Crochet’s Every Fish Matters Foundation gives out 82,000 bass fingerlings

A young boy and girl flank Every Fish Matters Foundation founder Cliff Crochet on May 11 at Veterans Park-Assumption Parish Recreation District 2 in Pierre Part. (Photos by Don Shoopman)

Like a proud papa, Cliff “The Cajun Baby” Crochet watched 82,000 native largemouth bass fingerlings arrive at a distribution site May 11 before being delivered around Lake Verret and the Atchafalaya Basin.

The Pierre Part pro bass angler’s Every Fish Matters Foundation brought the baby bass into this part of the world with the help of enthusiastic volunteers, a private fish hatchery owner from Alabama, who drove 10 hours to bring the fingerlings to Veterans Park-Assumption Parish District #2 in Pierre Part, and inland fisheries biologists from the Louisiana Department of Wildlife and Fisheries.

Outdoorsmen and outdoorswomen in vehicles with and without boats did the rest. To loosely apply a line from a popular baseball movie: If you build it, they will come.

Starting at 6 a.m., the event’s “assembly line” scooped fingerlings from Shawn McNulty’s American Sport Fish Hatchery truck, then deposited the baby bass into bags of treated water and filled with pure oxygen to ensure the health of the fish in their travels to Lake Verret and the Spillway.

Crochet, who carried bags to ice chests in vehicles and boats, along with others, worked the crowd and watched appreciatively.

“It’s good to see the end result after a lot of work,” Crochet said. “You see a lot of families. You see a lot of people outdoors.”

It was the third fish stocking of its kind. Crochet held two fish stocking events last year following the Foundation’s inaugural fundraising supper in July 2022.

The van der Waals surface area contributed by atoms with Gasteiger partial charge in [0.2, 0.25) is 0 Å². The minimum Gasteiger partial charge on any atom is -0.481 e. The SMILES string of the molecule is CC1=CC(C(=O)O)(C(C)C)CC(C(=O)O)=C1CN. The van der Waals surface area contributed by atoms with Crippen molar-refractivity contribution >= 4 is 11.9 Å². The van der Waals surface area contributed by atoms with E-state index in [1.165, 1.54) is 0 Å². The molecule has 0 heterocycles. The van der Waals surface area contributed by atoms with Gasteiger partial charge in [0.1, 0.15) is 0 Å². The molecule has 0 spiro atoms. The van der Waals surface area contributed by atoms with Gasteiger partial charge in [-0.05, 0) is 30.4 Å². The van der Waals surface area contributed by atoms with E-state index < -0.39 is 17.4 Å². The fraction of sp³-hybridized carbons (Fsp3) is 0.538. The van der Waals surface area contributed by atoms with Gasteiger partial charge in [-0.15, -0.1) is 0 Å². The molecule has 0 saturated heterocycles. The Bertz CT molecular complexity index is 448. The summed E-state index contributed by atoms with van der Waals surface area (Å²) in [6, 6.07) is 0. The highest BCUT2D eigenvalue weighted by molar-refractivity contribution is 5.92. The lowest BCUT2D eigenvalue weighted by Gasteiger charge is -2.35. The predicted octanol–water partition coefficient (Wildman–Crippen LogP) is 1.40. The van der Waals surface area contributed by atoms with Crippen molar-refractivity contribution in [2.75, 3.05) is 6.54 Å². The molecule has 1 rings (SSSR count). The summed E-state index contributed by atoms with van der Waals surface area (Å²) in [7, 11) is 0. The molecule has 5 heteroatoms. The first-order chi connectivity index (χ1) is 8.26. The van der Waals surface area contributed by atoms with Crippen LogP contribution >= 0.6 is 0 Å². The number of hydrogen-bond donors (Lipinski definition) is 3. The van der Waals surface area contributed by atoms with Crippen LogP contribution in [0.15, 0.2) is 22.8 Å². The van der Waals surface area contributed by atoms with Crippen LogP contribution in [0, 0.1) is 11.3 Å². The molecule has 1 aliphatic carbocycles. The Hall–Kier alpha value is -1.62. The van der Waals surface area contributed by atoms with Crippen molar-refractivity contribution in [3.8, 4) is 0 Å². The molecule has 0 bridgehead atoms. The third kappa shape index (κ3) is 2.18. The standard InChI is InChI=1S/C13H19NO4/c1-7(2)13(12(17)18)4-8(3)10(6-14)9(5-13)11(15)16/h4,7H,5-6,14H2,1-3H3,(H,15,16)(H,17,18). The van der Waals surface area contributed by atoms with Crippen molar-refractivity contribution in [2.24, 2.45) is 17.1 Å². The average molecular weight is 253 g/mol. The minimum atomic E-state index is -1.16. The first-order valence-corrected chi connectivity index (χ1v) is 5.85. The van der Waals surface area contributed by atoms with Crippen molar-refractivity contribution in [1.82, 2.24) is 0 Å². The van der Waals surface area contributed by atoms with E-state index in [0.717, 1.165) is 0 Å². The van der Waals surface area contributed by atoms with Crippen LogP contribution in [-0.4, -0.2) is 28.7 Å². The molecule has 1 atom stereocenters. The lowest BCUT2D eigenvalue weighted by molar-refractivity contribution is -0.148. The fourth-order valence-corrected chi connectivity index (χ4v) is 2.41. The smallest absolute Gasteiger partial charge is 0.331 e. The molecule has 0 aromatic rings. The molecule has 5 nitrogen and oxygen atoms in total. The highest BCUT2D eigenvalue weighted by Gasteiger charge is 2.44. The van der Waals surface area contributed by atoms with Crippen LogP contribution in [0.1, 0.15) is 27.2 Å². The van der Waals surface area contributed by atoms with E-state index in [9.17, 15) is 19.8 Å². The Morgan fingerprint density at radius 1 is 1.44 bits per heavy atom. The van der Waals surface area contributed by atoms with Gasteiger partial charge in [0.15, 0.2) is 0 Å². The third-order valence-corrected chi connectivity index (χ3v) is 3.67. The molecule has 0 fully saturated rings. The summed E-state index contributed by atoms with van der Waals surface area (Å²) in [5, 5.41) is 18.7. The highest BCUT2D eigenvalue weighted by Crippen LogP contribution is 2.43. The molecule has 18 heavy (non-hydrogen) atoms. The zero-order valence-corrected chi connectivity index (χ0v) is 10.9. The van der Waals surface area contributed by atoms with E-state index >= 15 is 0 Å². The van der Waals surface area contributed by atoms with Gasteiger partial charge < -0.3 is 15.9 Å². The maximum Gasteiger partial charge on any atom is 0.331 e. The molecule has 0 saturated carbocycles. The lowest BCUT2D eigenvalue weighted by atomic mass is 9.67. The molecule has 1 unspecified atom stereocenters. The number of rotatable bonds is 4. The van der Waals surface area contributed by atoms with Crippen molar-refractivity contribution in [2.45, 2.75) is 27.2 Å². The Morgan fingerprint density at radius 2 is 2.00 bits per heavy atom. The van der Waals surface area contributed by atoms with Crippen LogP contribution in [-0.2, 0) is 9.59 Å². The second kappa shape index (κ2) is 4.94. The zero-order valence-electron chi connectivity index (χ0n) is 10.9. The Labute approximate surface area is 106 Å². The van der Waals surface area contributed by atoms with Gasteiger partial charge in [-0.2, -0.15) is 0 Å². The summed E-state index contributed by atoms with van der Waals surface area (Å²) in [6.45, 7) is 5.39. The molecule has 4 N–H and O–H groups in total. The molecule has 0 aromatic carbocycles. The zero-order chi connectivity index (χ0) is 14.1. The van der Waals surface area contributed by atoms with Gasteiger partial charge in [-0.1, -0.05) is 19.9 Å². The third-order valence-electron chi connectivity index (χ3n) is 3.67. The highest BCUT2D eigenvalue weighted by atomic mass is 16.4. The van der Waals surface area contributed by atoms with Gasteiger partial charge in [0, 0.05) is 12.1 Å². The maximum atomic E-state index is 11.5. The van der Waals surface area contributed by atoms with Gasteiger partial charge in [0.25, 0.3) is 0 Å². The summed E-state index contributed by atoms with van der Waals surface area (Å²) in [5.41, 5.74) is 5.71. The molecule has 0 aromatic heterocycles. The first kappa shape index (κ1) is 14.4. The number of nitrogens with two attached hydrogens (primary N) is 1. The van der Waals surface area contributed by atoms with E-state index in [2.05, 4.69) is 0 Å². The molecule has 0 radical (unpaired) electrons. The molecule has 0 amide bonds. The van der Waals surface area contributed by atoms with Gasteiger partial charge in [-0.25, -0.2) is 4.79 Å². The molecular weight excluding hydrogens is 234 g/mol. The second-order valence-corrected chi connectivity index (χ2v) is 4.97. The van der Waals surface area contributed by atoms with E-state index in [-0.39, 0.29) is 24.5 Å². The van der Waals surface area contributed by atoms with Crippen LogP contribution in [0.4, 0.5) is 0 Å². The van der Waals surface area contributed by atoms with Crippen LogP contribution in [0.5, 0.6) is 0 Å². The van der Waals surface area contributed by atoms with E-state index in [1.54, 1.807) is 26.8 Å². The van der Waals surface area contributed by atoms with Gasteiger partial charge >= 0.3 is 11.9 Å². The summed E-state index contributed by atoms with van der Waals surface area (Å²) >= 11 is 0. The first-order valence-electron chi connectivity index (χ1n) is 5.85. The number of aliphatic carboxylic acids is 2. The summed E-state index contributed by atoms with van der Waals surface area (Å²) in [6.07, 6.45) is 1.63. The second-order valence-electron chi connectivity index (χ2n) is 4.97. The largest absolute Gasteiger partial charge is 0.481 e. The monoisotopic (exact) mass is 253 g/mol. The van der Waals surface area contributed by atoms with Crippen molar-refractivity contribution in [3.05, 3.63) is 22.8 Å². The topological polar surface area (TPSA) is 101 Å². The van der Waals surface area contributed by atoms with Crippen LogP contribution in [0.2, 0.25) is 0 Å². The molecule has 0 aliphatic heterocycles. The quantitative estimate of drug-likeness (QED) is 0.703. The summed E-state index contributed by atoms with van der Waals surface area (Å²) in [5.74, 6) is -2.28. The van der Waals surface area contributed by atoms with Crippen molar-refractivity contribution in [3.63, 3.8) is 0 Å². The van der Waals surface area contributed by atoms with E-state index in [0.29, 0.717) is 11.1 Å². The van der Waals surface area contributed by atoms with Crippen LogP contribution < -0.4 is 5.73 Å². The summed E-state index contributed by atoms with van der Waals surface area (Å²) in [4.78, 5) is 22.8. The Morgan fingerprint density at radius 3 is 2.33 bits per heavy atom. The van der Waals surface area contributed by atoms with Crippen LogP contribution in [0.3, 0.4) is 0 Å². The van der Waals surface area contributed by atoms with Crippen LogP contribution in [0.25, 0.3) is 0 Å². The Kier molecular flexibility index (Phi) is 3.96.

These largemouth bass fingerlings were released May 11 in Lake Verret and the Atchafalaya Basin by local outdoorsmen participating in the Every Fish Matters Foundation project initiated two summers ago by MLF Bass Pro Tour veteran Cliff Crochet.

Raising money for the cause

The 2nd annual Every Fish Matters Conservation Banquet, held July 20, 2023, raised $79,000. Crochet decided on a single fish stocking event in order to keep funds for an emergency, such as a devastating hurricane like Hurricane Andrew in August 1992.

The 41-year-old outdoorsman said he saw many of the people at the previous banquet who drove in that morning to pick up fingerlings.

“That’s the plan,” he said. “That’s why we do the banquet first. They can physically touch and take part in conservation.”

The Foundation’s three fish stocking events resulted in more than 150,000 F1s (also known as Tiger bass) and native largemouth bass fingerlings introduced in and around the Atchafalaya Basin.

While being videoed and interviewed by WAFB-TV, Channel 9, in Baton Rouge, Crochet said, “The whole focus of the project is conservation and giving back to the resource. Our first goal is to get to 1 million.”

Shawn McNulty, American Sport Fish Hatchery owner, shows the size of the largemouth bass fingerlings he delivered from the hatchery in Pike Road, Alabama, for the Every Fish Matters Foundation fish stocking event.

A special event

McNulty, 44, said there are few publicly driven events like Every Fish Matters. The hatchery’s delivery destinations encompass the Southeast and elsewhere.

“Anywhere they say, ‘y’all,’ we take fish,” he said with a chuckle, noting that includes Alabama, Arkansas, Florida, Georgia, Mississippi, South Carolina, North Carolina, Texas, Virginia, Kentucky, Missouri and Oklahoma.

His hatchery stocks F1s in Lake Claiborne and largemouth bass in Toledo Bend.

“I will say I work with LDWF on a lot of different projects, and I can honestly say out of all the states I work with they’re the best,” McNulty said. “They’re willing to help these local guys with a lot of things …”

McNulty said it’s also a pleasure to work with Crochet.

“He’s excited about the conservation aspect and just getting kids excited about bass fishing,” he said.

Kristi Butler, LDWF biologist director, oversaw the process of getting fingerlings bagged. Other LDWF personnel there were Mitch Hoffpauir, Manuel Ruiz and Ranger Romero.

Butler said the water is treated with a mineral mix that helps reduce stress in fish. A light blue/green dye visible in the bags shows the water has been treated.

Pure oxygen is pumped into each bag before it is sealed, she said, because otherwise so many fish in a small amount of water would suffocate. The water absorbs the pure oxygen to keep the baby bass alive.

About Don Shoopman 563 Articles
Don Shoopman fishes for freshwater and saltwater species mostly in and around the Atchafalaya Basin and Vermilion Bay. He moved to the Sportsman’s Paradise in 1976, and he and his wife June live in New Iberia. They have two grown sons.